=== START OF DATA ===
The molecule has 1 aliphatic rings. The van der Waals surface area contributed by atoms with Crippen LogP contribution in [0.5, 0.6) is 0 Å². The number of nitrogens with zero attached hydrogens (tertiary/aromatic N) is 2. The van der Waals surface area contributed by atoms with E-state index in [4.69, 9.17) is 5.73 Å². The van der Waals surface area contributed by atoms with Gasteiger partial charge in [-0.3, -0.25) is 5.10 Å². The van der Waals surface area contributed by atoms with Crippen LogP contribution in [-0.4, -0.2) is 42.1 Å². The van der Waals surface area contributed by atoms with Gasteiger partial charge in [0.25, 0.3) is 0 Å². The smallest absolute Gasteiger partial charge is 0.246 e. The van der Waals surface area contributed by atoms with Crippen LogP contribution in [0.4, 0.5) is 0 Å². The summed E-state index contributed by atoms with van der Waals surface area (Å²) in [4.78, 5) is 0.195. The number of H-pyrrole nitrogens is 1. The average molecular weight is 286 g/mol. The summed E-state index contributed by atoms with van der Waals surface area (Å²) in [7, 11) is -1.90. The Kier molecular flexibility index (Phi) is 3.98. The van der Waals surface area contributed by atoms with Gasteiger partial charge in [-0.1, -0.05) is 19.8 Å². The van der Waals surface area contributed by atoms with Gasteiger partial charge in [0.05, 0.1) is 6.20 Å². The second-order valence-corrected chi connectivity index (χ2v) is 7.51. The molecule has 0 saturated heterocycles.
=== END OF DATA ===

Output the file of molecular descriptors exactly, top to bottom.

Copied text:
The molecule has 1 aliphatic rings. The van der Waals surface area contributed by atoms with Crippen LogP contribution in [0.5, 0.6) is 0 Å². The number of nitrogens with zero attached hydrogens (tertiary/aromatic N) is 2. The van der Waals surface area contributed by atoms with E-state index in [4.69, 9.17) is 5.73 Å². The van der Waals surface area contributed by atoms with Gasteiger partial charge in [-0.3, -0.25) is 5.10 Å². The van der Waals surface area contributed by atoms with Crippen LogP contribution in [-0.4, -0.2) is 42.1 Å². The van der Waals surface area contributed by atoms with Gasteiger partial charge in [0.25, 0.3) is 0 Å². The smallest absolute Gasteiger partial charge is 0.246 e. The van der Waals surface area contributed by atoms with Crippen LogP contribution in [0.4, 0.5) is 0 Å². The summed E-state index contributed by atoms with van der Waals surface area (Å²) in [4.78, 5) is 0.195. The number of H-pyrrole nitrogens is 1. The average molecular weight is 286 g/mol. The summed E-state index contributed by atoms with van der Waals surface area (Å²) in [7, 11) is -1.90. The Kier molecular flexibility index (Phi) is 3.98. The van der Waals surface area contributed by atoms with Gasteiger partial charge in [-0.1, -0.05) is 19.8 Å². The van der Waals surface area contributed by atoms with Gasteiger partial charge in [0.05, 0.1) is 6.20 Å². The second-order valence-corrected chi connectivity index (χ2v) is 7.51. The molecule has 0 saturated heterocycles.